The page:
Rex Tillerson on Jan. 11 in Washington. (Matt McClain/The Washington Post)

PHOTOS FROM the restaurant at the Trump International Hotel in the Old Post Office on Saturday night confirm that President Trump had dinner with Nigel Farage, the former leader of the U.K. Independence Party and a key leader of the campaign for Britain to exit the European Union. Secretary of State Rex Tillerson and his wife were dining separately, not included in Mr. Trump’s party, according to the account of a journalist, Benny Johnson, who had booked a nearby table. The scene nicely captures a question being asked in Washington about Mr. Tillerson: Has the State Department been shoved aside in the making of foreign policy?

Mr. Tillerson’s corporate experience raised hopes of a steady hand at the helm of U.S. international relations after Mr. Trump’s erratic campaign rhetoric. Perhaps that is still the secretary’s intention, but so far there is little sign of it. As Carol Morello and Anne Gearan reported recently in The Post, the White House appears to have largely sidelined the State Department from its role as the preeminent voice of U.S. foreign policy. Decisions on hiring, policy and scheduling are being driven by the West Wing, where Mr. Trump’s advisers are deeply suspicious of the foreign policy establishment. They are reportedly planning to ask the State Department to absorb a huge budget cut.

Mr. Tillerson’s sluggish start is evident in several areas. Since his choice of a deputy, Elliott Abrams, was torpedoed by the president, he has yet to select someone. Nor has the administration picked assistant secretaries and others who are vital to managing policy around the world. Right now, these jobs are being carried out on an acting basis by officials who know they are in a holding pattern.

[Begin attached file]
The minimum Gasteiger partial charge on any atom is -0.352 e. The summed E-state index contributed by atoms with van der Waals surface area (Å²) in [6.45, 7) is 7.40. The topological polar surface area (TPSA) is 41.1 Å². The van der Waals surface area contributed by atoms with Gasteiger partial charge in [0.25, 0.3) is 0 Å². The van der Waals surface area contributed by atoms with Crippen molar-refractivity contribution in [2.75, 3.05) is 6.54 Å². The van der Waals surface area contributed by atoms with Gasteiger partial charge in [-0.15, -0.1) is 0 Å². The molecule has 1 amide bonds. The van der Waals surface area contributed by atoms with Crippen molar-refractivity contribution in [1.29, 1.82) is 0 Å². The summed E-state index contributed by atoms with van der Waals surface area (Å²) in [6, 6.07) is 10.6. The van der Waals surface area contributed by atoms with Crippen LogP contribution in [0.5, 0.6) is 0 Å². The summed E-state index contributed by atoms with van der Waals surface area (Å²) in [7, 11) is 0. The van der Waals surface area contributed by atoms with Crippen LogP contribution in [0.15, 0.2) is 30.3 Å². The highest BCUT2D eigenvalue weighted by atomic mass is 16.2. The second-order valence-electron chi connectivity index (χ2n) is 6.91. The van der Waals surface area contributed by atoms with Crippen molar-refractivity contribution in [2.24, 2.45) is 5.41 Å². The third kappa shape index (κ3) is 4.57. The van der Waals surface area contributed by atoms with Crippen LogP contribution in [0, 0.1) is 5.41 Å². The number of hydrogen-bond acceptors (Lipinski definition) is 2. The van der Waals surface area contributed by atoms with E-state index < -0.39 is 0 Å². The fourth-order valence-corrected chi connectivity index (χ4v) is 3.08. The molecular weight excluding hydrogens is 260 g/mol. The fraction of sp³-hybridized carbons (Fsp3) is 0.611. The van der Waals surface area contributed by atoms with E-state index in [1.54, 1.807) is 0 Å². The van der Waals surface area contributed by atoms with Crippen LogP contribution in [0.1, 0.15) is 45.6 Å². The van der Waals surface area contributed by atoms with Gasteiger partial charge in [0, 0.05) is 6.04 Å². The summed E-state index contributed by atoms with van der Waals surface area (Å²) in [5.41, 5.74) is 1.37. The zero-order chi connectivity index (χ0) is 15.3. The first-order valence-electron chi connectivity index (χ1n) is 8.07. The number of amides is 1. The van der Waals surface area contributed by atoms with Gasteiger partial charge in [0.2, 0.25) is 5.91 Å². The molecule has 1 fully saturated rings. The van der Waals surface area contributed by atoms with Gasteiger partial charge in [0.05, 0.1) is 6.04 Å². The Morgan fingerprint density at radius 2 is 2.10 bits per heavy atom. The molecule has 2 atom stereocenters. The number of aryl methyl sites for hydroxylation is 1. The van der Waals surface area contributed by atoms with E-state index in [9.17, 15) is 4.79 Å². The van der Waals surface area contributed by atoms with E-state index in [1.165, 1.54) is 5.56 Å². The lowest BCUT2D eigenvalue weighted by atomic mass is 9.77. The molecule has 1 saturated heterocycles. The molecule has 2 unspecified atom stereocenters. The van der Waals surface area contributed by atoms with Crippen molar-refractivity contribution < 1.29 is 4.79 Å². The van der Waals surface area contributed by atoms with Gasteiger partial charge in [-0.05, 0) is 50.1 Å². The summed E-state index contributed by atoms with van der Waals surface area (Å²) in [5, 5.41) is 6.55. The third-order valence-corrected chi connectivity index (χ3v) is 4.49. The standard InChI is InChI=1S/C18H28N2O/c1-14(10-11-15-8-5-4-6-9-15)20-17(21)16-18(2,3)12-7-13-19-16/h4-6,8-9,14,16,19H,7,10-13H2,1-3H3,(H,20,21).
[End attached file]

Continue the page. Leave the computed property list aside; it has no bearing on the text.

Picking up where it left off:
Meanwhile, the department’s daily televised briefing, scrutinized around the world, has not been held since Jan. 19. This pause is extremely unusual. Officials say it will restart March 6. At the same time, Mr. Tillerson has not been included in key meetings between the president and world leaders; instead, the acting deputy, Tom Shannon, attended discussions with Canadian Prime Minister Justin Trudeau and Japanese Prime Minister Shinzo Abe. Middle East peace efforts are said to be in the hands of Mr. Trump’s son-in-law, Jared Kushner. In his early days in office, Mr. Tillerson has taken a very low-profile approach, without speeches or news conferences, and sometimes neglected press statements about his conversations with foreign leaders.

On Monday, the department issued a brief comment marking the second anniversary of the murder of Russian opposition leader Boris Nemtsov. The four-sentence statement largely repeated sentiments expressed last year but dropped language from 2016 calling on Russia to “uphold its obligations” to “promote and protect universal human rights, including the fundamental freedoms of expression, peaceful assembly, and association.” Does the United States no longer insist Russia respect human rights and democracy? Good first question, when and if the lights come back on in Foggy Bottom.